beef heart infusion (Difco), peptone (Difco), Trypticase (BBL), proteose peptone (Oxoid), neutralized bacteri-
ological peptone (Oxoid), tryptone (Difco), Phytone (BBL), tryptose (Difco), Casitone (Difco), soya peptone
(Oxoid), Thiotone (BBL), and yeast extract (Difco). They were heated in 1% solutions for 30 min at 120°C.
b Media were heated for 30 min at 1200C.
'Percentage of inhibition of autoxidation rate in the presence of SOD.
dAfter 15 min of exposure to oxygen.
'According to manufacturer.
f -, Rate of autoxidation was too slow to be accurately determined.

grown at 370C in PY-glucose broth in the anaerobic flow of nitrogen gas, and the chamber was immediately
box. When the culture reached a turbidity of 0.5 at 600 closed by the oxygen electrode. The oxygen consump-
nm, it was diluted in 10-fold steps in dilution blanks tion was followed for 15 min or until the oxygen
without added cysteine. A 20-jil sample of dilution 10'- concentration in the mixture reached 15% saturation.
was inoculated at ambient temperature into a screw- The rate of oxygen consumption was expressed as
capped test tube containing 2 ml of the broth medium nanomoles of oxygen consumed per minute per milli-
to be tested. The density of cells in the broth was liter of double-strength broth during 15 min or until
around 3,000 cells per ml. The test tube was taken the oxygen concentration in the reaction mixture
from the anaerobic box, and the cell suspension was reached 15% saturation. Oxygen consumption of var-
poured into a 50-ml round-bottomed flask submerged ious compounds autoclaved in potassium phosphate
under continuous shaking into a thermostated (2500) buffer was studied in a similar way.
water bath. Samples (0.1 ml) were taken at regular Hydrogen peroxide accumulated in various
time intervals from the flask and were spread over the broth media. The broth medium (2 ml) was taken
surface of duplicate blood agar plates. Just before use, from the anaerobic box in a screw-capped test tube.
the plates were taken from the anaerobic box. The The broth was poured into a 50-ml round-bottomed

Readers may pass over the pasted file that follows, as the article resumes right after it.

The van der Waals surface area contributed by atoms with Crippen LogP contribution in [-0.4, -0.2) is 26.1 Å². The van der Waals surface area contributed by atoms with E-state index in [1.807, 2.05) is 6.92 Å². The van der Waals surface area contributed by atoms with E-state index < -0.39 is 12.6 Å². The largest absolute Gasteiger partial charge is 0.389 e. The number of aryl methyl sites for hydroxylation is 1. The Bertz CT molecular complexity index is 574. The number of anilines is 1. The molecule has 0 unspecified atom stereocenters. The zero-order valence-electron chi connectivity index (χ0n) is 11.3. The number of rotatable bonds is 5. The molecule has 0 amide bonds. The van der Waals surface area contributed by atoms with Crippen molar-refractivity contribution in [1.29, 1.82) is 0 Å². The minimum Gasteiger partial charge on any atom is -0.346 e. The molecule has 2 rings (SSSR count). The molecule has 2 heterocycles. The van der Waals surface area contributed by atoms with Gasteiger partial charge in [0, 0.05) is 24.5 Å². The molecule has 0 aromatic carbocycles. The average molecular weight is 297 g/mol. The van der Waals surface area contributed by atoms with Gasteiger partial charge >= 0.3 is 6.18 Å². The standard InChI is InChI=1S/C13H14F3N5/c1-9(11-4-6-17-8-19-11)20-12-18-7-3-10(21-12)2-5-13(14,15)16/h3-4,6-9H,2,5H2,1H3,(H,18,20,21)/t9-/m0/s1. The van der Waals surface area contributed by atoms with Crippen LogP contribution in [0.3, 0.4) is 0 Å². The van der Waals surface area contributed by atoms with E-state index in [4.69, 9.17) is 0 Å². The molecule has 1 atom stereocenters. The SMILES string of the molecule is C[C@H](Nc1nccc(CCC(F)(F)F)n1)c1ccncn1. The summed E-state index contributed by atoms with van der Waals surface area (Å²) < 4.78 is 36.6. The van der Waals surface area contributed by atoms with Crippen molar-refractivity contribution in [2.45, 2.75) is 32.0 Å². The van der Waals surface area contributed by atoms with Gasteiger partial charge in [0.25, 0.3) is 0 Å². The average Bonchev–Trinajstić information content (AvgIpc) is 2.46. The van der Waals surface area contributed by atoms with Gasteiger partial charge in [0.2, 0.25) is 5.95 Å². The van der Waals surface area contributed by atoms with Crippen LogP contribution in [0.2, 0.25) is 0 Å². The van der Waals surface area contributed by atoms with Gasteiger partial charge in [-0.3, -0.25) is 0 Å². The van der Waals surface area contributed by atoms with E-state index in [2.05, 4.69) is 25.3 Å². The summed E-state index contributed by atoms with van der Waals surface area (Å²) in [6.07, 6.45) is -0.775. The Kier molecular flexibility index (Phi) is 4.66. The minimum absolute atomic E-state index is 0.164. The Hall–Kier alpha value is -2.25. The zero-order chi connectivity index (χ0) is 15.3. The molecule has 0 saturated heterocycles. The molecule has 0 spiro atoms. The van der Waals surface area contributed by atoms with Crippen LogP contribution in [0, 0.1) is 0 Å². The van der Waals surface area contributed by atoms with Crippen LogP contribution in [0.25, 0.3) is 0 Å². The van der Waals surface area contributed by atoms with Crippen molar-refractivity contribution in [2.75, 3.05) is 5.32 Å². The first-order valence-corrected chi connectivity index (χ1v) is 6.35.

plates were returned to the box immediately after flask (250C) under continuous shaking. After various
inoculation. The plates were incubated for 1 day at time intervals of exposure to atmospheric oxygen, the
370C in the box, and the number of surviving cells broth was transferred into the chamber of the oxygen
after various times of oxygen exposure was deter- monitor. The chamber was immediately closed by the
mined. electrode, and the oxygen consumption was followed
Oxygen consumption. Oxygen consumption was for 5 min. Then 5 pd of catalase (250 tg) was added,
studied in a biological oxygen monitor (Yellow Springs and the amount of oxygen evolved was determined.
Instruments, Yellow Springs, Ohio). The temperature The concentration of hydrogen peroxide in the solu-
of the system was kept at 25°C by a circulating water tion was determined by comparing this amount of
pump. The broth media to be tested were prepared in oxygen evolved with the amount evolved after a sub-
double strength and autoclaved for 30 min at 1200C. sequent addition of a standard amount of hydrogen
To 4 ml of water, saturated with atmospheric oxygen, peroxide. The concentration of hydrogen peroxide in
in the chamber of the oxygen monitor, 4 ml of the the standard solution was determined by measuring
broth medium was added under the protection of a E24o (e1mm:43.2).
Hydrogen peroxide accumulated in the autoxidation This indicated that superoxide radicals were
of various compounds in potassium phosphate buffer formed during the autoxidation.
was determined after the oxygen consumption had When ingredients of Trypticase soy broth
been followed for 15 min or the oxygen concentration (BBL) were autoclaved in various combinations
of the reaction mixture had reached 15% saturation. and exposed to atmospheric oxygen, autoxida-
Formation of superoxide radicals in broth me-
dia. The oxygen consumption by the broth medium tion and hydrogen peroxide accumulation were
was determined in the presence and in the absence of observed only in media in which both phosphate
SOD (2.5 tg/ml). A slower rate of oxygen consumption and glucose were present. A solution of phos-
in the presence of SOD indicated formation of super- phate and glucose autoxidized when it had been
oxide radicals in the autoxidation of the broth medium. heated to 1200C for at least 5 min (Fig. 1) and
SOD heated to 100°C for 10 min was used as control. the pH of the solution was higher than 6.5 (Fig.
The broth media rapidly reduced cytochrome c as 2). The rate of autoxidation was increased with
well as nitroblue tetrazolium in the absence of oxygen. increasing heating time (Fig. 1), pH (Fig. 2), and
It was not possible to measure the formation of super- concentration of glucose (Fig. 3) and phosphate
oxide radicals by the reduction of these compounds in
the presence of oxygen. (Fig. 4). A glucose solution heated in acetate,
Other methods. Phosphate was determined as de- tris(hydroxymethyl)aminomethane (Tris)-ma-
scribed by Fiske and SubbaRow (11) and protein as leate, or Tris-hydrochloride buffer in the pH
described by Lowry et al. (21). range 5 to 8 only autoxidized in the Tris-hydro-
chloride buffers at a pH higher than 7.0. The
RESULTS rate of autoxidation was much slower in the
Tris-hydrochloride buffer than in the phosphate
There were big differences in the bactericidal buffer (Fig. 2).
effects of the various broth media exposed to Of other substances heated in potassium phos-